On March 7, more than 120 medical professionals from across the United States, Canada and Sweden gathered at the Union League of Philadelphia for the Fourth Annual Children’s Hospital of Philadelphia (CHOP) Chronic Lung Disease Conference.
Severe chronic lung disease (CLD) of infancy, also known as bronchopulmonary dysplasia (BPD), is the most common chronic complication of premature birth. It affects approximately 25 percent of preterm infants with birth weights less than 1,500 grams, and more than 50 percent of infants weighing less than 750 grams. Infants with BPD frequently require lengthy hospital stays and costly post-discharge medical care. A diagnosis of BPD is a strong predictor of long-term impairment in lung function, cardiovascular health, growth and neurodevelopment.
The one-day conference brought together physicians, advanced practice nurses, physician assistants, nurses, respiratory therapists, nutritionists, pharmacists and developmental therapists who provide care for patients with BPD. The conference was followed by a special meeting of the BPD Collaborative, which is comprised of 13 institutions with multidisciplinary teams dedicated to optimizing outcomes of infants and children with severe BPD.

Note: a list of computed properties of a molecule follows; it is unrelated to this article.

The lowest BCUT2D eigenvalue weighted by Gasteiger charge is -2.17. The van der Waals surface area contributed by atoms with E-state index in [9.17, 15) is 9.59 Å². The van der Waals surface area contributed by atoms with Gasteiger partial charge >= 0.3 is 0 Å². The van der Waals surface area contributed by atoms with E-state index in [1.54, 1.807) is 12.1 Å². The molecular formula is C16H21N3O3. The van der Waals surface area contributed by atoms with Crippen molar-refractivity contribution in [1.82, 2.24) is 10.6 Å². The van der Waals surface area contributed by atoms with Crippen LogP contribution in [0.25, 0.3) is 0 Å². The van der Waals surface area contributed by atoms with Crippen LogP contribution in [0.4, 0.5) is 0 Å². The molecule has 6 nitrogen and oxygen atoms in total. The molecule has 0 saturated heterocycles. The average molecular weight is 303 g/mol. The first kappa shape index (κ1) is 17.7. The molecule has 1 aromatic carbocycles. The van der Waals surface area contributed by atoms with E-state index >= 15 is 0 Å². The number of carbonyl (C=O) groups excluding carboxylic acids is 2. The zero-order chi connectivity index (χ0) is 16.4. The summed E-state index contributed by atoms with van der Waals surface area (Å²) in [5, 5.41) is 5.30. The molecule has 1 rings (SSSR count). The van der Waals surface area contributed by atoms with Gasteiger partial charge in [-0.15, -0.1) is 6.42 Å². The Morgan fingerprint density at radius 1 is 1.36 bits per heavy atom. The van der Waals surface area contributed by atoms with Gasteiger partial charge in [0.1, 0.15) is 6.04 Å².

“As one of the largest clinical program for severe CLD nationally and internationally, our team is dedicated to advancing clinical care, long-term outcomes and research,” said Huayan Zhang, MD, Director, Newborn and Infant Chronic Lung Disease Program at CHOP, and co-course director of the conference. “We are thrilled to bring together colleagues from around the country and world, all dedicated to this same mission.”
Aimed to share clinical expertise and updates on current research, treatment and advances in the care of infants with severe BPD, this conference provided both a broad picture in the disease management and practical bedside care techniques. World experts in BPD management and research, as well as local experts, presented on topics such as:
- The current State of BPD, from defining and caring for BPD to BPD-associated pulmonary hypertension
- The next horizon in potential new treatments
- Interdisciplinary bedside management highlights of nursing care, tracheostomy management and chronic sedation
- Current management concepts and difficulties in care and the need for more data to guide future therapies (facilitated by comparing the management of two large BPD care centers)
“As a nurse, co-leading this conference was very gratifying,” said Kathy Nilan, RN, nurse coordinator, Newborn and Infant Chronic Lung Disease Program at CHOP, and co-course director. “It was important to us that this course include speakers from a range of perspectives, including experts from pediatrics, neonatology, pulmonology, otolaryngology, pharmacy and nursing, to share the latest in the research, management and long-term needs of infants with severe CLD.”